⚖️ Risk assessment not strong enough, specifically on related impurities containing secondary amine

Hello, have you ever been challenged by any health authorities when submitting a registration file, specifically about secondary amine presents on specified impurity, which would not have been sufficiently assessed, or considering that the risk assessment was not sufficiently strong?

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A nitrosamine risk assessment should consider ANY vulnerable amine for the potential formation of the impurity. Of course, all the chemistry, reactivity, and safety conditions will determine the level of risk, if any. But amine sources cannot be ignored or excluded.
I see a higher frequency of this when risk assessments are tasked solely to the Reg Affairs teams. It’s a continuous reminder that a declaration letter saying ‘free of Nitrosamines’ is not enough evidence of no risk.

I would like to post a simple question here for our community. What would you have done differently if you had to redo all the risk assessment work using the knowledge and experience you gained in all these 4 years?

Thoughts! @AndyTeasdale @schlinjo1975 @David @conudel @Yosukemino @Diego_HM @mflorea @Pradpharma @IreneNS @lucas10mauriz @Frabaneda @jason.brown @Ulrich @AndresJ @paliog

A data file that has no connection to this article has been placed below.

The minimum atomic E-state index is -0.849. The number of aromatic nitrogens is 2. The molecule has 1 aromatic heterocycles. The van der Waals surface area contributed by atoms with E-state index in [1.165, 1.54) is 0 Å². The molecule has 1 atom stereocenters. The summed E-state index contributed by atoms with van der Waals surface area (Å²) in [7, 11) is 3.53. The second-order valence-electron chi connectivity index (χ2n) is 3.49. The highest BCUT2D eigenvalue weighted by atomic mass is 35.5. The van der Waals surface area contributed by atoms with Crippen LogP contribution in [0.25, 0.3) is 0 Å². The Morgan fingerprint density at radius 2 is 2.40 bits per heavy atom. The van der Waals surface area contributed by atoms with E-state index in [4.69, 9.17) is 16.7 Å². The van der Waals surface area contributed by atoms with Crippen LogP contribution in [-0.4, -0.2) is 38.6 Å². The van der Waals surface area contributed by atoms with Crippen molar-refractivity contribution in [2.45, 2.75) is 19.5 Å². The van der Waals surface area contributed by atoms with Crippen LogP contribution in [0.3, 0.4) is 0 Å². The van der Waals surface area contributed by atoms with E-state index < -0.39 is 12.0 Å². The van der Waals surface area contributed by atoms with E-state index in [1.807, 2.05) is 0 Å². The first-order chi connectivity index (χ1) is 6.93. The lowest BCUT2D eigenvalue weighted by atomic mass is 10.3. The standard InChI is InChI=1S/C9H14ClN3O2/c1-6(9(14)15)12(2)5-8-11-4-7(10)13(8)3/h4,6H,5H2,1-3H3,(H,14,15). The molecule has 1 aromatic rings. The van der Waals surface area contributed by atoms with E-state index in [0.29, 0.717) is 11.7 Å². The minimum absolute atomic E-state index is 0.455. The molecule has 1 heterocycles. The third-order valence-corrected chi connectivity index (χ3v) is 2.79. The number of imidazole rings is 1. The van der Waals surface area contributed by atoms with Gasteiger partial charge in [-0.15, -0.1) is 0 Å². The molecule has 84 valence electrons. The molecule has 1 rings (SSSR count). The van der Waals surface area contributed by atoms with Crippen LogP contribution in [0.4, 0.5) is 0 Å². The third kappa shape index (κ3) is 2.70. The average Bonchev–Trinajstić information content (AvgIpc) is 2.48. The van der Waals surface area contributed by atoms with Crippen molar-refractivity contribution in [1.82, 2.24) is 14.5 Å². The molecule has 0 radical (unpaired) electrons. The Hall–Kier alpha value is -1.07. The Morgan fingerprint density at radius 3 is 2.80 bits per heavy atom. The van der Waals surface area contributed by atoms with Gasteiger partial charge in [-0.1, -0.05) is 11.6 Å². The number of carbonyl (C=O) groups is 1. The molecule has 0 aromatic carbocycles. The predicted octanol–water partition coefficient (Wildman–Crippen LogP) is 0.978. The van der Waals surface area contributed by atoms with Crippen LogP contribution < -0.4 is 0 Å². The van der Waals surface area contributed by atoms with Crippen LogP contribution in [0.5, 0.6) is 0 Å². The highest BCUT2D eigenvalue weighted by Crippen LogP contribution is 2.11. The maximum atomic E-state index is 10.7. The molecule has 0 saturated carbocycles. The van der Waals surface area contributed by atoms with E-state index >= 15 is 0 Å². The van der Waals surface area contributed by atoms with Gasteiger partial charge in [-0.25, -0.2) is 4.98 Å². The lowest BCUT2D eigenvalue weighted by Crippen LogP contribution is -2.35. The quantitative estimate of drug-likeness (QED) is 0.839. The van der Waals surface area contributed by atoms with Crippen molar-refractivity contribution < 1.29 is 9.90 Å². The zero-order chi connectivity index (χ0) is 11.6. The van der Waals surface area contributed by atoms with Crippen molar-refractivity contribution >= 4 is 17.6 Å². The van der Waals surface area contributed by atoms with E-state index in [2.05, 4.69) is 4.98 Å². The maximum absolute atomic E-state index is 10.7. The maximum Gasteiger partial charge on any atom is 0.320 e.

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To the question asked, I agree. Everything should be evaluated. However, I think you will reach a dead end very quickly. Ideally, the impurity does not form a stable nitrosamine. Good luck procuring a suitable reference standard. You will likely need to make one yourself. Given the low levels of impurities that are permitted, the odds of it forming a meaningful amount are slim, but how do you write that up? I would hope that the structure is similar enough to the API to be able to presume a similar speed of reaction. In which case, one could solve for the expected formation over time given the impurity limit.

To the question from @Naiffer_Host, there are two things I would do differently.

  1. Define the core team in the organization. Working with them, define the full process and responsibilities. I keep seeing teams where individuals only understand their parts, at best. This continually leads to pauses in the work, where people are asking what next?

  2. Simply define the risk assessment as a FMEA or similarly structured risk assessment based on surveys, process, etc. along with a memo noting the findings and next steps. It seems that many are overcomplicating this.

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I concede with @jason.brown thoughts.

Impurities could be small sized or large complex API based. Whatever be the case, we may need to borrow the science and strategy from all multidisciplinary teams and address it. Definitely experience gained throughout this journey would help.

At this point of time, i guess impurities (secondary amine) derived nitrosamines might not reach a scale where their exposure could really cause mutagenicity driven cancer.